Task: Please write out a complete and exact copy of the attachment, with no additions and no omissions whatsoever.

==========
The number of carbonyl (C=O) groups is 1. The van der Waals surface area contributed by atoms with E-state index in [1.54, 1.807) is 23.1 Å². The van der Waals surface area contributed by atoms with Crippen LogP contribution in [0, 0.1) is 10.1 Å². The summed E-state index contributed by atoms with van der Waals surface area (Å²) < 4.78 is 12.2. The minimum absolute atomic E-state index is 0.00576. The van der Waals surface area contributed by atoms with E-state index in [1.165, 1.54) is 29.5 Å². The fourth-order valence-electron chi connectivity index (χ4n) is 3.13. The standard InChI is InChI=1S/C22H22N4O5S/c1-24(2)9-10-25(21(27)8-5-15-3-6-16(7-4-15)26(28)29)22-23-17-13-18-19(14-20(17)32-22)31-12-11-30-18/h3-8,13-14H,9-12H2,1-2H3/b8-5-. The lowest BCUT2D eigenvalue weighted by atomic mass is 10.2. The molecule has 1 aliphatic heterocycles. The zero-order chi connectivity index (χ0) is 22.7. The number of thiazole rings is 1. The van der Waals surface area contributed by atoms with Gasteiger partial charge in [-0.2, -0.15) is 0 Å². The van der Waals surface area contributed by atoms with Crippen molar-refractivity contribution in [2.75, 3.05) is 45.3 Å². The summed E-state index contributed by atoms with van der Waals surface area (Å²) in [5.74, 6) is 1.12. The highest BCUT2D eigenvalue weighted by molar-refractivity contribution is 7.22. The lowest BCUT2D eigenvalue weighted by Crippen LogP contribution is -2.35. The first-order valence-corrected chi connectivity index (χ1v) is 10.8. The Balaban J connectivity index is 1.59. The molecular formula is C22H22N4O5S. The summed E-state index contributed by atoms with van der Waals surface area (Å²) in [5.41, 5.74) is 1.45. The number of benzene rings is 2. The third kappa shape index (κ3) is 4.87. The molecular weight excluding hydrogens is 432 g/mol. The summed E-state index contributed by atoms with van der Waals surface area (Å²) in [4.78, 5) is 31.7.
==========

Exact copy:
The number of carbonyl (C=O) groups is 1. The van der Waals surface area contributed by atoms with E-state index in [1.54, 1.807) is 23.1 Å². The van der Waals surface area contributed by atoms with Crippen LogP contribution in [0, 0.1) is 10.1 Å². The summed E-state index contributed by atoms with van der Waals surface area (Å²) < 4.78 is 12.2. The minimum absolute atomic E-state index is 0.00576. The van der Waals surface area contributed by atoms with E-state index in [1.165, 1.54) is 29.5 Å². The fourth-order valence-electron chi connectivity index (χ4n) is 3.13. The standard InChI is InChI=1S/C22H22N4O5S/c1-24(2)9-10-25(21(27)8-5-15-3-6-16(7-4-15)26(28)29)22-23-17-13-18-19(14-20(17)32-22)31-12-11-30-18/h3-8,13-14H,9-12H2,1-2H3/b8-5-. The lowest BCUT2D eigenvalue weighted by atomic mass is 10.2. The molecule has 1 aliphatic heterocycles. The zero-order chi connectivity index (χ0) is 22.7. The number of thiazole rings is 1. The van der Waals surface area contributed by atoms with Gasteiger partial charge in [-0.2, -0.15) is 0 Å². The van der Waals surface area contributed by atoms with Crippen molar-refractivity contribution in [2.75, 3.05) is 45.3 Å². The summed E-state index contributed by atoms with van der Waals surface area (Å²) in [5.74, 6) is 1.12. The highest BCUT2D eigenvalue weighted by molar-refractivity contribution is 7.22. The lowest BCUT2D eigenvalue weighted by Crippen LogP contribution is -2.35. The first-order valence-corrected chi connectivity index (χ1v) is 10.8. The Balaban J connectivity index is 1.59. The molecular formula is C22H22N4O5S. The summed E-state index contributed by atoms with van der Waals surface area (Å²) in [5.41, 5.74) is 1.45. The number of benzene rings is 2. The third kappa shape index (κ3) is 4.87. The molecular weight excluding hydrogens is 432 g/mol. The summed E-state index contributed by atoms with van der Waals surface area (Å²) in [4.78, 5) is 31.7.